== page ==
Category Archives: Gee Willikinwingings!

Geewillinkinwinkings – It’s Monday Already – and February 2014!#$@!

Time is an illusion

said Albert Einstein.  This gives me comfort as I wonder how come January has been and gone already!  Gone before I started my New Year Resolutions, gone before I finished even one painting, gone!

At least I did start a painting.  When going for a walk a tree will sometimes catch my attention and stop me in my tracks as it makes me aware of its individuality, its own brand of beauty and its character.  There is one such tree in the reserve behind our home.  It’s a  Jarrah tree that bears the scars of a long life with a belly that suggests a full and indulgent one.  I fancy that it’s raising a glass and saying ‘Cheers!’ as I walk by and have nicknamed it ‘The Beer Belly Tree’.

The Beer Belly Tree

The Beer Belly Tree

The painting (1m by .75m) will be one of a series so I’m painting it out of context but realistically (in acrylics) so that those that have seen the tree may recognize it – I have no idea why I want to do so!

This is the progress by the end of January:

The Beer Belly In Progress

The Beer Belly In Progress

I’ve many reasons and excuses for not getting further – one is the level of detail messes with my brain!

Beer Belly Detail

Beer Belly Detail

Some other reasons for lack of progress: the extreme heat during January; a dysfunctional air-conditioner in the studio and the catastrophic bush fire on Sunday January 12th – a day that topped 46 degrees Celsius in the Perth Hills.  The fire devastated 650 hectares and destroyed over 50 homes, two in the west of our suburb, most in the suburb to our West.  It’s heart rendering to see the damage and feel the pain of the bush – fauna and flora – and the people directly affected.  We had to evacuate but were spared the trauma of losing our home where so many memories are stored.  We’ve learned from the experience and will be better prepared if there’s a next time.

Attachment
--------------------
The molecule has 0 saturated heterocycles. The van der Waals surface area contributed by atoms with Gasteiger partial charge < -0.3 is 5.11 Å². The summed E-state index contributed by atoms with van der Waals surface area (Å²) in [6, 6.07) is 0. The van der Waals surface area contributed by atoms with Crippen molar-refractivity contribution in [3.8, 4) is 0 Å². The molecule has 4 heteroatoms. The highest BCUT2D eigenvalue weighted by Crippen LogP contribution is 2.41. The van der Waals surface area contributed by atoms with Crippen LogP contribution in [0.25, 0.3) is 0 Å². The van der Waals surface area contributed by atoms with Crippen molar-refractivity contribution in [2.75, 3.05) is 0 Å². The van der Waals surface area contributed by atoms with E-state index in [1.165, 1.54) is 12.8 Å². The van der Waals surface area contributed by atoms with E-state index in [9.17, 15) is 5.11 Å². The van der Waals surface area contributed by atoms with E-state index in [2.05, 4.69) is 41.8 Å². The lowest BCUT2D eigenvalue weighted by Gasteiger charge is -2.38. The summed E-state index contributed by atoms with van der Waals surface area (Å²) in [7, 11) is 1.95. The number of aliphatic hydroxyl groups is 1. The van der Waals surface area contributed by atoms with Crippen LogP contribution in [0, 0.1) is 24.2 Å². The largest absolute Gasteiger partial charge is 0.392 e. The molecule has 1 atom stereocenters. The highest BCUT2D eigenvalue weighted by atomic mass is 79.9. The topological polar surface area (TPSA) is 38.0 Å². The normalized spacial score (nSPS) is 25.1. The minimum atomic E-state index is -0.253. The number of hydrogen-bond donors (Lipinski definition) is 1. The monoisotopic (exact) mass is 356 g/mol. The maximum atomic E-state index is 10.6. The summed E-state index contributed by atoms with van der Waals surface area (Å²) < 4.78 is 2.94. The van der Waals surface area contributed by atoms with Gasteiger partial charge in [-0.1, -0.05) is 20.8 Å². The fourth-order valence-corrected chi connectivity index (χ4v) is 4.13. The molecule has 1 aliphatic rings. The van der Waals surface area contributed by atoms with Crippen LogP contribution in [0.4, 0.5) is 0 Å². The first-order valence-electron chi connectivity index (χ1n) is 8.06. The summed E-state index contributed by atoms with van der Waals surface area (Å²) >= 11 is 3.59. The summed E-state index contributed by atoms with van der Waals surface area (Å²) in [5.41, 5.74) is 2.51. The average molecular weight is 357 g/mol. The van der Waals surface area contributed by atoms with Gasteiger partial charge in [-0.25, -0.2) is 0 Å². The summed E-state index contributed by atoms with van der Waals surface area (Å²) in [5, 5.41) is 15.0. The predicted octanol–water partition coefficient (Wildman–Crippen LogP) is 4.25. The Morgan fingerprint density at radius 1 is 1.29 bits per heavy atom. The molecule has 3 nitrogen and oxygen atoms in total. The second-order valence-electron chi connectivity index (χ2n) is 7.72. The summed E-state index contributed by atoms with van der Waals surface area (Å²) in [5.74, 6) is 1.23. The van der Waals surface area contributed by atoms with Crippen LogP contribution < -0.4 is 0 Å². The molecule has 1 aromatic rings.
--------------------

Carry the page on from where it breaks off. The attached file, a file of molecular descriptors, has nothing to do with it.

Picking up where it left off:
As for the bush, it has seen fire before and has also learned from the experience.  Successful flora have adapted to survive and regenerate after fire. I think the Beer Belly Tree is a survivor of a past fire as its base is as black as charcoal in parts.

Despite the awfulness of the inferno on January 12 and its aftermath, I was struck by the beautiful colours and shapes of the blackened tree trunks and the crispy, burnt orange leaves as I drove by a stretch of incinerated bush the other day – and smiled to see the blackened stumps of grass trees already pushing up young, green spiky leaves.

As artist Joseph Beuys said:

I think the tree is an element of regeneration which in itself is a concept of time.

Time for me to go.
🙂
Helen

Geewillinkinwinkings – So Many Flowers, So Little Time!

There has been an enormous variety of flowers pop up this Spring in our patch of the Perth Hills in Western Australia.  I’ve been hastily photographing, identifying, sketching and painting just a few in between life happening in case they don’t reappear again next year.  This is one that I haven’t been able to identify so if anyone can help I’d appreciate it, as I don’t feel able to title another painting ‘Wild One’!

Blue What?

Blue What?

They are a gorgeous bright blue – six petals (3 a little larger than the 3 in between them, so maybe 3 petals and 3 sepals).  There are 3 yellow anthers and the stigma is bluish. The stems are 30 – 40 cms long.

Blue What 1

It may of course by an introduced species /weed 😦

All we know is still infinitely less than all that remains unknown    (William Harvey)

🙂
Helen

 

Geewillingkinwinkins – No Colours Anymore…

The ear worm ‘No colours anymore I want them to turn black’ went around and around in my head as I struggled to mix black with the oils I had.  It was soon joined by another ‘You can’t always get what you want…’.  The ear worms spun in my head long after I accepted that I wasn’t going to get a black – and that a rich, interesting dark brown was close enough – and they drove me to paint this!

You Can't Always Get What You Want

Paint It Black by Helen Lock – Acrylic & Oil On Canvas 16″ * 12″